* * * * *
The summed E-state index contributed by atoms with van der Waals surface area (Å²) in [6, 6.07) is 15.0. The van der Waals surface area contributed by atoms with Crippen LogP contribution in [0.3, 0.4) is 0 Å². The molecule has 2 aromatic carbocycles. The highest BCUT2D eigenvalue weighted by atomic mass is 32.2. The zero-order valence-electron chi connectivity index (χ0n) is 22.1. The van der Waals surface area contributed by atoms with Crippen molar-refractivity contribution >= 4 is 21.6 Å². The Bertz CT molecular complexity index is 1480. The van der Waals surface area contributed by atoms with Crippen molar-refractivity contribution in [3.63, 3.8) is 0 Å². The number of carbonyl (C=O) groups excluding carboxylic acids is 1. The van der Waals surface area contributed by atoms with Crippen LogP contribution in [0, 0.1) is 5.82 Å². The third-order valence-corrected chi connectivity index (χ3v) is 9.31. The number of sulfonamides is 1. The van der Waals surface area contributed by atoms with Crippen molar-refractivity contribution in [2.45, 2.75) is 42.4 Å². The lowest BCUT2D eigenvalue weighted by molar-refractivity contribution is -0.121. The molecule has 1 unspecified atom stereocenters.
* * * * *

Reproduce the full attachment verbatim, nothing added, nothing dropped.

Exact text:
The summed E-state index contributed by atoms with van der Waals surface area (Å²) in [6, 6.07) is 15.0. The van der Waals surface area contributed by atoms with Crippen LogP contribution in [0.3, 0.4) is 0 Å². The molecule has 2 aromatic carbocycles. The highest BCUT2D eigenvalue weighted by atomic mass is 32.2. The zero-order valence-electron chi connectivity index (χ0n) is 22.1. The van der Waals surface area contributed by atoms with Crippen molar-refractivity contribution >= 4 is 21.6 Å². The Bertz CT molecular complexity index is 1480. The van der Waals surface area contributed by atoms with Crippen molar-refractivity contribution in [3.63, 3.8) is 0 Å². The number of carbonyl (C=O) groups excluding carboxylic acids is 1. The van der Waals surface area contributed by atoms with Crippen LogP contribution in [0, 0.1) is 5.82 Å². The third-order valence-corrected chi connectivity index (χ3v) is 9.31. The number of sulfonamides is 1. The van der Waals surface area contributed by atoms with Crippen molar-refractivity contribution in [2.45, 2.75) is 42.4 Å². The lowest BCUT2D eigenvalue weighted by molar-refractivity contribution is -0.121. The molecule has 1 unspecified atom stereocenters.